A woman, who was found not guilty of assisting a friend to take her own life, says we should be focusing on the people who need assisted dying legislation.
Gail O'Rorke was speaking as the College of Psychiatrists of Ireland claimed euthanasia was not necessary for a dignified death, and warned techniques used can "result in considerable and protracted suffering".
One of the paper's authors - Consultant Liaison Psychiatrist Dr Eric Kelleher - earlier told Newstalk after introducing assisted dying for the terminally ill, it took Canada less than four years to expand the legislation to include chronic illnesses.
But Gail told The Hard Shoulder comparing Ireland to other countries is not fair.
"We don't look to other countries for many aspects of how we live our life and run our life here.
"So to say 'What happens if we become like Canada, if we become like the Netherlands' - that's a big 'if'.
"And I would prefer if the politicians, doctors and the psychiatrists could focus on their own people and their own set of circumstances and their own stringent guidelines.
"We can always look to other countries and say 'Oh my God, what happens if that happens here?'
"But in the meantime while that broad spectrum of presumption is being made, the people living in this country... are just being pushed to the side."
'People are waiting for this to come'
And she says any surge of people that may use the law is to be expected.
"He referred, and as did the Irish Times refer, to them saying that when this legislation is approved... there's a surge in people coming forward.
"But for me personally that makes common sense, because it's now been legalised.
"People waiting in the sidelines, waiting for this to come forward to enable them to have their dignified death if they choose so, that surge is there because it's been legalised - so that just makes common sense".
She says referring to the practice as 'unnecessary' is "extremely offensive on behalf of all the people who in their life and their pain and their death and their suffering find it unbelievably necessary.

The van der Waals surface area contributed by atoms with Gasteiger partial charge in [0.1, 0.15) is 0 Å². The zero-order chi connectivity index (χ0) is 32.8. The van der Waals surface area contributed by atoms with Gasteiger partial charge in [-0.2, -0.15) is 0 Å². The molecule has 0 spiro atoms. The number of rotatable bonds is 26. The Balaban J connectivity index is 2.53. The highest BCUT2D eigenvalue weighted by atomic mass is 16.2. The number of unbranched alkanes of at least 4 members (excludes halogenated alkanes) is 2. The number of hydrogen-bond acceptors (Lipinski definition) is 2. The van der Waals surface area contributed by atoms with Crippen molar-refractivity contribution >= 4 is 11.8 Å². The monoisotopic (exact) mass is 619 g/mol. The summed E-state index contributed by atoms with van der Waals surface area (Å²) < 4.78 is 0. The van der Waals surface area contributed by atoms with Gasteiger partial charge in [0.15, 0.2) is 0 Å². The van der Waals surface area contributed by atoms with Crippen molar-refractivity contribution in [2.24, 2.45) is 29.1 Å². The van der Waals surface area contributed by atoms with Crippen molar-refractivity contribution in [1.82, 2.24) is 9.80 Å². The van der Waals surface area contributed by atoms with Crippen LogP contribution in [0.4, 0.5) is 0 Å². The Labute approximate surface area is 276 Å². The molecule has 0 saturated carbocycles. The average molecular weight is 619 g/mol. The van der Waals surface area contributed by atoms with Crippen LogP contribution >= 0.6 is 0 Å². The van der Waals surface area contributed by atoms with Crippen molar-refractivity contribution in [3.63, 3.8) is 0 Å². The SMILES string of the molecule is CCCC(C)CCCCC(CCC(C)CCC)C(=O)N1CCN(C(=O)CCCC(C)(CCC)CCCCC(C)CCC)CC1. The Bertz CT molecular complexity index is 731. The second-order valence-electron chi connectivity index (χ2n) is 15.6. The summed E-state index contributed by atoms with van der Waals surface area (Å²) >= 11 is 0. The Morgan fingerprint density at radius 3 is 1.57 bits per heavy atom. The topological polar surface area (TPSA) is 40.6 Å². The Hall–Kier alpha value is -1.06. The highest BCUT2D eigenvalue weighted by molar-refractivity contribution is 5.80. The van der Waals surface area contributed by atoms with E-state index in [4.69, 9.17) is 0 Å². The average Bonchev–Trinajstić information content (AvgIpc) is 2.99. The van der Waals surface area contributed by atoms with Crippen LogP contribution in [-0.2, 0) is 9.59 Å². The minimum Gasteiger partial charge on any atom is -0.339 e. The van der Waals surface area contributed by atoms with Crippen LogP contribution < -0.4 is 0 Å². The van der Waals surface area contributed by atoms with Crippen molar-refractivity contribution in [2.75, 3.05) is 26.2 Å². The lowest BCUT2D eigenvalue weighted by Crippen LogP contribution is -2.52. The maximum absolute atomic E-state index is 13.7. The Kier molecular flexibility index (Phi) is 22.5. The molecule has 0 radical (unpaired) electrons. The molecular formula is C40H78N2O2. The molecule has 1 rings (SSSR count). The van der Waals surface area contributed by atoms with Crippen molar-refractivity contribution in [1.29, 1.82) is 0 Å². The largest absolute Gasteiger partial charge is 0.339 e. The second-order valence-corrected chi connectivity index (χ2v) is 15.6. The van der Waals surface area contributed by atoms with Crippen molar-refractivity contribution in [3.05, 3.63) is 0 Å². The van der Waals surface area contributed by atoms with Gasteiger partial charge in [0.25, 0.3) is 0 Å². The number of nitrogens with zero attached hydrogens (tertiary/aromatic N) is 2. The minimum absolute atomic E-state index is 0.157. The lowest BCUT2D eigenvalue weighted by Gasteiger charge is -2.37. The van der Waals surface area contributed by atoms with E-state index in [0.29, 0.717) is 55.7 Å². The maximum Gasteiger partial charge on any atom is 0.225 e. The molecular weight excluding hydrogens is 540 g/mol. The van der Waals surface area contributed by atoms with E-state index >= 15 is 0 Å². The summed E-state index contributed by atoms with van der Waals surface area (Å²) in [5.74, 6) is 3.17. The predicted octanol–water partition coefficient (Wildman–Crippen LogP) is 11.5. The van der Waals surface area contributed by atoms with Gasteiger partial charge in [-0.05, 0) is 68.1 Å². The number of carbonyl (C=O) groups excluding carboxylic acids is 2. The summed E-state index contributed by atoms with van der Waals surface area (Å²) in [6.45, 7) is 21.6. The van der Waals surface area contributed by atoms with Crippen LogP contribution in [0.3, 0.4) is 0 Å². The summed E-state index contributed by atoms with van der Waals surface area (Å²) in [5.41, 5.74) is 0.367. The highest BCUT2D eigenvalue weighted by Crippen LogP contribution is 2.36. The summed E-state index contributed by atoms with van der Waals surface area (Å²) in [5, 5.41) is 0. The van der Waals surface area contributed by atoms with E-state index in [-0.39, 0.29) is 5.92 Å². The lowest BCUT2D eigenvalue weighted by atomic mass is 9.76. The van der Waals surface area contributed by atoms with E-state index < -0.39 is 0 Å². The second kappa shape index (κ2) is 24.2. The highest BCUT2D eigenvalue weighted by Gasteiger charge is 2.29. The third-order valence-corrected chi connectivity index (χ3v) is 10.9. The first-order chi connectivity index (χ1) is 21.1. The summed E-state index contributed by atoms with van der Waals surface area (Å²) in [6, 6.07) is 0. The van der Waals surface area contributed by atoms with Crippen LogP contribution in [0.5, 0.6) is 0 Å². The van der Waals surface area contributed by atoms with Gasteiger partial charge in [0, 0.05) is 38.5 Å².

"This is a subjective matter - and for anybody to use such a blanket phrase, of something that many, many people want to avail of, I just found it really inappropriate".
But she believes we should be focusing on the people behind the legislation - like Vicky Phelan.
"It leaves a bad taste at the back of my mouth when I find that people who have her in the position she's in right now might be able, once again, to decide whether she can live or die in a certain way.
"So instead of taking the grand size of this, I think we need to focus on the people who require this.
"And at the end of the day, this is not a mandate, this is not compulsory - it's just a choice".
And Gail says her friend, Bernadette Forde, would not have been entitled to assisted dying.
"She didn't have a terminal illness - so even with this Physician Assisted Dying Bill being proposed here, Bernadette wouldn't have fit the criteria for that because MS is not a terminal illness.
"Her prospects of the future were living, maybe for eight to 10 years, in absolute chronic pain, every dignity she had being taken away.
"In care, being hoisted in and out of bed, being fed through a tube.
"There's situations where you're not terminally ill, but you're not going to live a life that has any quality to it whatsoever.
"There's just so many different situations out there".